Vitter brought up the hedge-fund lobbying campaign during a hearing April 18. He asked Edward J. DeMarco, regulator of Fannie Mae and Freddie Mac, what he thought would happen if Treasury’s stake in the companies were sold off in the absence of a restructuring of the mortgage finance market. DeMarco said such an about-face would generate confusion.
“It would certainly conflict with the notion that we’re trying to bring private capital back into this marketplace,” DeMarco said.
Corker, in the interview, said he’s been blunt with the hedge funds that hope to profit by betting that the two companies will stay alive.
“I tell them it’s a lottery ticket at best,” Corker said. “I just don’t see any appetite in Congress for Fannie and Freddie ever being returned to the private market.”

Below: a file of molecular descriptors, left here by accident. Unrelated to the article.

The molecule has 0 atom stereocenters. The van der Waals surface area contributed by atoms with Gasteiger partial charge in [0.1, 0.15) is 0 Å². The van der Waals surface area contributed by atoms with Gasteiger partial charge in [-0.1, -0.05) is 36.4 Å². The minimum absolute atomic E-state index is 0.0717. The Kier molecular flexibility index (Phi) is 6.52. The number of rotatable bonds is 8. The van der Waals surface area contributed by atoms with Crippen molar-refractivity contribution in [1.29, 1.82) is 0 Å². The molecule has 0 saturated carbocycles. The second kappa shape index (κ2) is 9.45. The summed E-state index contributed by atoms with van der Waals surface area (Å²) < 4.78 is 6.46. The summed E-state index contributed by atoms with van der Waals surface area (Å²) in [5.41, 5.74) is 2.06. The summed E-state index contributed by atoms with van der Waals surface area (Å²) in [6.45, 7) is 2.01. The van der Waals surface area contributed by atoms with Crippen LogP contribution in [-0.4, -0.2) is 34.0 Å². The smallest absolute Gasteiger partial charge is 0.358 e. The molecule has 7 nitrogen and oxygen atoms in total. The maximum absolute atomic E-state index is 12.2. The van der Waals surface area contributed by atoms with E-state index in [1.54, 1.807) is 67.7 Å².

Sentiment: Strong Sell
Since we are pulling quotes out of the Bloomberg article, why not present both sides. You seem to discount James Millstein's hypothesis of how to resolve the f&f issues. He also warns of the consequences of mishandling a wind-down. As much as politicians do not want to be linked to f&f, they also don't want to be blamed for another housing disaster. My bet on owning Fannie stock is just as risky as the wrong decision to deal with f&f. You make a compelling argument, but nothing is set in stone.
“If policy makers get the size or pace of a forced wind- down wrong, we will suffer a credit contraction, house prices will fall and the U.S. economy will once again be at risk for a recession,” he told the House Financial Services Committee April 24.